Love is Bold
I used to think loving myself was putting essential oils in the tub, lighting some candles, and soaking for an hour. While this may be one way to love myself, love presents itself much more boldly majority of the time. Love is pretty easy when the house is quiet, dinner is made, and bills are paid. But when shit feels like it’s being catapulted by the Spartan army, love looks a lot different. Sometimes love is telling someone the truth, when it would be easier to not say anything at all. Sometimes love is not pampering myself, but rather adding more discipline because I’m slipping from what’s important. Sometimes love is ending a relationship or quitting a job. Sometimes love is asking myself, “what the hell are you doing?” Sometimes love is slowing down and sometimes it’s speeding up. It surrounds us all and is always within, but I mustn’t mistake the struggles in my life for being void of such love. To love myself is to be fully engaged in my life, whatever such circumstances. To love others, I must respect their struggles.
Stepping into the World (and out of Isolation)
Ever since I was a child I struggled with feeling like I was apart from the world. Life looked easy for everyone else - I thought everyone else received the manual for life and I was failing miserably trying to figure it out. I spent so much of my childhood in my own thoughts, even being an extrovert, comparing myself to everyone and never feeling good enough. I thought I wasn’t good enough for everyone else, but I really wasn’t good enough for myself. It was the inability of being able to reverse my judgement of others, my aversion to working with my own emotions, and my lack of acceptance for my human imperfections that produced this isolation from the world around me.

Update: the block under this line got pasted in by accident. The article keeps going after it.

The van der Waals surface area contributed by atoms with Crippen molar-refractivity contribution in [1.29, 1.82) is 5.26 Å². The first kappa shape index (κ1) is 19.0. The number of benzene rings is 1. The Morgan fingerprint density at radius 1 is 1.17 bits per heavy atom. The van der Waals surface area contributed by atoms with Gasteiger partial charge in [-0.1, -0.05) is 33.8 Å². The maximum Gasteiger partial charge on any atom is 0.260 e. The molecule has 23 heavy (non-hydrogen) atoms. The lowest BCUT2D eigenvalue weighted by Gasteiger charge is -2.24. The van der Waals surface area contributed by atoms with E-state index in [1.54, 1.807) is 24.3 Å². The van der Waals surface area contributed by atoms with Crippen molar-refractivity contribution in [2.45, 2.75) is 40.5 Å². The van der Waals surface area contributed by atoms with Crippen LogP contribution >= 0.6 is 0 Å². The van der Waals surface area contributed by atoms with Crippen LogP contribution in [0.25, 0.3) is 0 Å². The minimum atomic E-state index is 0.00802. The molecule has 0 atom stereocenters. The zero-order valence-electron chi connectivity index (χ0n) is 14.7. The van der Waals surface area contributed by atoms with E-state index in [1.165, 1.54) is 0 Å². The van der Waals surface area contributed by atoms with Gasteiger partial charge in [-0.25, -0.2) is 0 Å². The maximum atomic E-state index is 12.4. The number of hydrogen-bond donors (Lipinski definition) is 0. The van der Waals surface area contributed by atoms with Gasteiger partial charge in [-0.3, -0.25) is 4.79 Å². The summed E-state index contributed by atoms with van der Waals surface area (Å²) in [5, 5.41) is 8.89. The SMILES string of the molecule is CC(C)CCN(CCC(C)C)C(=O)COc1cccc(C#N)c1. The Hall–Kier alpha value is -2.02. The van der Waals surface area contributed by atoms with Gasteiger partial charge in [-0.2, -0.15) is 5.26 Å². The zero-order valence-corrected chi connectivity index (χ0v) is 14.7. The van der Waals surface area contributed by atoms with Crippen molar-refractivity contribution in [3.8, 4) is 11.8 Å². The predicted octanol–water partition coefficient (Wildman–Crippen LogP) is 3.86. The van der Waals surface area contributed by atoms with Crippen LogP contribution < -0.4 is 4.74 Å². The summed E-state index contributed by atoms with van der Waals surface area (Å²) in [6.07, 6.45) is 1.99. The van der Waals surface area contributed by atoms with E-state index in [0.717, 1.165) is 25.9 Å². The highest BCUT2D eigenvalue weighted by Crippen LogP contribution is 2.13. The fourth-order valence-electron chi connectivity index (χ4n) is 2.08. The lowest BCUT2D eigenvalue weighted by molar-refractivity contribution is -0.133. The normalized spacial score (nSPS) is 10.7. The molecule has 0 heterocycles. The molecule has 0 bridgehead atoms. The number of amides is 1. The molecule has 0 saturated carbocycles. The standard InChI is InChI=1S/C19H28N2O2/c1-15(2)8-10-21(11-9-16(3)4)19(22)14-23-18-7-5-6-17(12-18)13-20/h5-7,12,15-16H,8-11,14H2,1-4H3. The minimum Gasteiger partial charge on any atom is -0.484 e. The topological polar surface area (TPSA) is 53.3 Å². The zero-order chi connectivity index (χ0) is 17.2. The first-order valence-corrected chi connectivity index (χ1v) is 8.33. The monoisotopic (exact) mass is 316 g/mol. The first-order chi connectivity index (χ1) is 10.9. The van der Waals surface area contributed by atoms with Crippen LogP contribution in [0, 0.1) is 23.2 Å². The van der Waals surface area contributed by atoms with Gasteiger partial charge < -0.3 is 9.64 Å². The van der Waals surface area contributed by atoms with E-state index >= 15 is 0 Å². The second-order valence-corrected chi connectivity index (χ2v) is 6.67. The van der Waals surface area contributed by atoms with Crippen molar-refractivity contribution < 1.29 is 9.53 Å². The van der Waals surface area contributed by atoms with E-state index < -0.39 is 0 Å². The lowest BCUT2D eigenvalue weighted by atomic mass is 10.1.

Working through my own roadblocks started to tear down the wall that separated me from everyone else. Brick by brick, month by month, I started to rearrange from the inside out. No amount of approval from others could ever create approval within myself, I had to earn that self-approval by being willing to deal with my own shit. All the whirl of emotions I’ve experience for the last 3 decades, I’ve had to take responsibility for. When someone else is to blame for how I feel, I am forever a prisoner. What’s mine is mine, and yours is yours. As I walk this earth, responsible for myself, I can finally step out into the world. Rather than feeling apart, I now feel a part (most of the time).